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Gas or Diesel powered Heater?

DTDOG

Full Member

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20
So, I've just bought this home build van which hasn't got any heating system (the previous owner used it on hook-up and stuck a portable electric heater in). I'm looking at these little blown air units and can't decide on using a gas powered one or diesel powered one. They seem similar in size and similar in difficulty (or ease) to fit, with the only big difference being the source of fuel needed to power them. Both of which I can tap in to (gas from the fridge supply or diesel from the fuel line). I'm swaying towards diesel at the moment as they seem to be more heat output for cost and I'm less likely to run out of diesel in the middle of the night (I'm not worried about running out of diesel and not being able to run the van as I'm a stickler for keeping plenty of fuel in the van). The other plus, is you can run the diesel ones while on the move.
Okay, so any counter arguments as to why gas ones are better?
 

St3v3

Full Member

Messages
749
I'm not sure if you can tap into a diesel line, it might have to be a separate pickup on the tank. Not sure, so check that out.

The cheap Chinese eberspacher copies seem to be generally getting good reviews - my brother has one he's used a few times over the last 6 months maybe.
 

nabsim

Full Member

Messages
1,864
The only thing I would say if you go diesel is to buy and fit the inlet and exhaust silencers, it has made mine extremely quiet not much difference to a fridge running on gas in a 2018 van.

Mine has a separate pickup in the tank as a feed and it’s own pump for the heater, I believe you can’t tap into the fuel lines for this. You can run it from it’s own small tank though allowing other fuels to diesel, (paraffin/kerosene).
 
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wildebus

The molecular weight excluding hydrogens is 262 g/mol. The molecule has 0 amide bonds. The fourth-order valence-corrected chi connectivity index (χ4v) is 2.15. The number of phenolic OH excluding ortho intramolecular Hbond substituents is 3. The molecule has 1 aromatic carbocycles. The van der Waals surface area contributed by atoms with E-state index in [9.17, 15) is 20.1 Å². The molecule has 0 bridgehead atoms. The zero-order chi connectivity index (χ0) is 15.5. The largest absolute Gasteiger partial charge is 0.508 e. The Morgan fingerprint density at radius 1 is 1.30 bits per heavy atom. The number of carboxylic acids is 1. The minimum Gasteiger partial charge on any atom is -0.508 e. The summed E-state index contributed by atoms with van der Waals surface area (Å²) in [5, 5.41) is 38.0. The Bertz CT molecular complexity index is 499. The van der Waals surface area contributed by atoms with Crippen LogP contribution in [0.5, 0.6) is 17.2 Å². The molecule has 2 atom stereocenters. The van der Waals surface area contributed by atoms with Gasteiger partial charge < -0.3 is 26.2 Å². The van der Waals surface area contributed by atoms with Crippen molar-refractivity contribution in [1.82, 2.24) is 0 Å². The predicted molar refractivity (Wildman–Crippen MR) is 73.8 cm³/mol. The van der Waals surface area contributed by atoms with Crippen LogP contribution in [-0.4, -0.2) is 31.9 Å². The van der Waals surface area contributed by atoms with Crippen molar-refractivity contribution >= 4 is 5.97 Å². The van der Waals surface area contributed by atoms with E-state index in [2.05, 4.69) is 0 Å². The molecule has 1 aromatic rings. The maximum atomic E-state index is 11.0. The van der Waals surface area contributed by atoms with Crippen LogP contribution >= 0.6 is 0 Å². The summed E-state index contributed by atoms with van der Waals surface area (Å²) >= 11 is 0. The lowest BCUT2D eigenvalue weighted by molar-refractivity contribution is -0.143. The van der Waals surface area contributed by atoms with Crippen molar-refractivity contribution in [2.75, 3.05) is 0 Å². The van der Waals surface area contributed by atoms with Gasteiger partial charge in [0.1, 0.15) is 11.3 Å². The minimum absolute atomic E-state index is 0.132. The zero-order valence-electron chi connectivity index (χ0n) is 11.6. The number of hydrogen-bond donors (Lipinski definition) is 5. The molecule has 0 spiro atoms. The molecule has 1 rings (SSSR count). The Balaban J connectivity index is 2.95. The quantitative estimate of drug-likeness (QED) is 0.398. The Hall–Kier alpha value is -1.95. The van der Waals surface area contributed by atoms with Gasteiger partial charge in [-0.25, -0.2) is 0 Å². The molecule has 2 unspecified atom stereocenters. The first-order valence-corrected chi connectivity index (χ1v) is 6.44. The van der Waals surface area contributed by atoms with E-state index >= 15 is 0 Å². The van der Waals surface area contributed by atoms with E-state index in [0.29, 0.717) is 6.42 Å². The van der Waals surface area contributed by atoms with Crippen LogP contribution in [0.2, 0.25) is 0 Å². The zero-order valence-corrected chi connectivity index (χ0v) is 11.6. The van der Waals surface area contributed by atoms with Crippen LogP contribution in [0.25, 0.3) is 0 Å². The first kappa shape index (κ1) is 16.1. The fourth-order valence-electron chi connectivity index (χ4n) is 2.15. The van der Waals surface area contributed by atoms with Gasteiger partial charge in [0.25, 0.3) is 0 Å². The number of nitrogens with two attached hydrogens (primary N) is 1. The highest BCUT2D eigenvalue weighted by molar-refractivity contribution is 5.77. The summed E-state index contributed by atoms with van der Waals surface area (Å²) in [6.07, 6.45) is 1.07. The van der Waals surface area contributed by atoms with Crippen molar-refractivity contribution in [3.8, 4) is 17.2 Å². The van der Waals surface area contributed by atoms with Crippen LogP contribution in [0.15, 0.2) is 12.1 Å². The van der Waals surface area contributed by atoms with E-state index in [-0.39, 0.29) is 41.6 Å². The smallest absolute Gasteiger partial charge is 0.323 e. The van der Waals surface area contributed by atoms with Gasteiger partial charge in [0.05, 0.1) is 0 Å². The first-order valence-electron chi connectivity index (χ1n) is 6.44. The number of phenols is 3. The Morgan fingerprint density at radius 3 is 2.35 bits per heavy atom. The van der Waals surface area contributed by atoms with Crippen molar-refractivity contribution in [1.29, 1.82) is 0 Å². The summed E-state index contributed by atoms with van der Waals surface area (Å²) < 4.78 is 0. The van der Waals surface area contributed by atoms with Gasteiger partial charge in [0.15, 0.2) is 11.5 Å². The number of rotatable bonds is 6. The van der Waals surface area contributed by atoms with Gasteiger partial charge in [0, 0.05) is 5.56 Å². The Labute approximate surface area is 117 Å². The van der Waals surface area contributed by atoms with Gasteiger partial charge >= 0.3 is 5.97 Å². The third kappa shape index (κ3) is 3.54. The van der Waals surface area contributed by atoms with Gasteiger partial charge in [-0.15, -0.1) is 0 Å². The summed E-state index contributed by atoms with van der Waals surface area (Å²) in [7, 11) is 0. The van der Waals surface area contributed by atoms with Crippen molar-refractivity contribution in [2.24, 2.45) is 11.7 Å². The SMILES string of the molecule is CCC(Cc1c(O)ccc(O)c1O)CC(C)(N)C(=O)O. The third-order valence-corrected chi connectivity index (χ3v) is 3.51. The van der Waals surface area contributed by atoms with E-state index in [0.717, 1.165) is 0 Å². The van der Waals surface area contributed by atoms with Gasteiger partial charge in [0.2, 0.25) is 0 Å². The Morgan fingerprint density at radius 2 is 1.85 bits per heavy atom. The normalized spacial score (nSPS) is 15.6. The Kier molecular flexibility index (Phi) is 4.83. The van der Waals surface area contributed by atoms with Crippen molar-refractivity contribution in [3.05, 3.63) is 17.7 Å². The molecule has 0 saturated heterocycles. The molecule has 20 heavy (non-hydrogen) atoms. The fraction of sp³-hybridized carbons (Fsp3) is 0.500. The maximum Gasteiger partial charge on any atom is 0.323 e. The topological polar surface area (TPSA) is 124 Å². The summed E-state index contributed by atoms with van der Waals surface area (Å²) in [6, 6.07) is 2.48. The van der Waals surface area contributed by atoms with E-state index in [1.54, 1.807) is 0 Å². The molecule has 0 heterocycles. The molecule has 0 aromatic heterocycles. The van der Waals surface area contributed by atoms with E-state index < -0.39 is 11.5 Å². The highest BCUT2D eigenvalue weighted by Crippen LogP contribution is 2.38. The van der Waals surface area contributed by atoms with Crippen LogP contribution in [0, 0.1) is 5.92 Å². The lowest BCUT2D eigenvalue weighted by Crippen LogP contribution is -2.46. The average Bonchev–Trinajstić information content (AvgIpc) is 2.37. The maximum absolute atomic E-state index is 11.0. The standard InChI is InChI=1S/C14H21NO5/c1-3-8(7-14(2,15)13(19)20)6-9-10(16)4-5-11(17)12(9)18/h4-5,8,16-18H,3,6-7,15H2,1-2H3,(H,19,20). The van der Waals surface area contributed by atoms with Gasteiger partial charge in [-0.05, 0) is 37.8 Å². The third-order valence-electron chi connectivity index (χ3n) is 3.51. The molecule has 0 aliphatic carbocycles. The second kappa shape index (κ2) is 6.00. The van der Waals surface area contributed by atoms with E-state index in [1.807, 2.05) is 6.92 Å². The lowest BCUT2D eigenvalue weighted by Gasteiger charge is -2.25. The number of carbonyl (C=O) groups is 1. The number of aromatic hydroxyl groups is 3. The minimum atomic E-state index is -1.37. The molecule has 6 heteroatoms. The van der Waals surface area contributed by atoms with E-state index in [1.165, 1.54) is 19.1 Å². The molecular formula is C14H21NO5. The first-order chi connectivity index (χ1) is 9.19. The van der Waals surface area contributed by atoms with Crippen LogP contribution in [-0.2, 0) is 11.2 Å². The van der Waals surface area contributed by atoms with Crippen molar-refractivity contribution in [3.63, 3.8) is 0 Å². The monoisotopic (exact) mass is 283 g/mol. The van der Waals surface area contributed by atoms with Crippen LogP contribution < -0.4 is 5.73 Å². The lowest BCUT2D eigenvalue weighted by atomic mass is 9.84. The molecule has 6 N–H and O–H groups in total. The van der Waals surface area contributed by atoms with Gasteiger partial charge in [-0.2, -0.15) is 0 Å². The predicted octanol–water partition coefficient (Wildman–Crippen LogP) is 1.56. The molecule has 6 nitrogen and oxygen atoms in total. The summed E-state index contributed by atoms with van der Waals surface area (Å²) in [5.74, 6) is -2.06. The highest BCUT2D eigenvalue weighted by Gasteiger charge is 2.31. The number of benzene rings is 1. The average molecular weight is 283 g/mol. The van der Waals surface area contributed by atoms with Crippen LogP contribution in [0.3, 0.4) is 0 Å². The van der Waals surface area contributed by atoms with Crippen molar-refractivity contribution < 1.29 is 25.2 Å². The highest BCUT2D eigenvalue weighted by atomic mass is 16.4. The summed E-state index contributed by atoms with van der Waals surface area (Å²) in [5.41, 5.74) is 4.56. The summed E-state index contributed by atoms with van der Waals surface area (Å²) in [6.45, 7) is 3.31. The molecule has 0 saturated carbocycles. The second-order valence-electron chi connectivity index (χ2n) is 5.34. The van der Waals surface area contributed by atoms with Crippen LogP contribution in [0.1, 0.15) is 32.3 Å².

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1,860
I'm not sure if you can tap into a diesel line, it might have to be a separate pickup on the tank. Not sure, so check that out.

The cheap Chinese eberspacher copies seem to be generally getting good reviews - my brother has one he's used a few times over the last 6 months maybe.
My "Chinese" Heater works well and I am very pleased with it. But as I have said before, the Quality Control of them in the factory is poor and many supplied parts are poor quality and need replacing for installation. So I would only recommend one of these to someone who is willing to accept they may have to faff around initially to get it working. Once setup and working, it's nae bother as they say up here ;)


The only thing I would say if you go diesel is to buy and fit the inlet and exhaust silencers, it has made mine extremely quiet not much difference to a fridge running on gas in a 2018 van.

Mine has a separate pickup in the tank as a feed and it’s own pump for the heater, I believe you can’t tap into the fuel lines for this. You can run it from it’s own small tank though allowing other fuels to diesel, (paraffin/kerosene).
I'll echo the above for the silencers. Some of the kits now come with an Exhaust Silencer but even then still want to add one for the inlet.

Ref the fuel ... the key rule is the fuel line to the heater pump MUST be an unpressurised supply. This usually means that you cannot tap into the fuel pipe that goes to the engine fuel pump. However many vehicles are ready-prepared with a heater fuel takeout point (Later model Sprinters I think have these often?).
I opted for a separate tank on mine rather than a main tank take-off so I could use Kerosene at ~60p a litre rather than Diesel at ~£1.35 a litre.
 

Caz

Full Member

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317
Having had vans with loads of different types of heating, my preference (although it costs the most in fuel) is a gas convector Carver/Truma "caravan" heater, as it doesn't need any 12v power to run the fan, but you do need a lot of space so really only suitable in coachbuilts.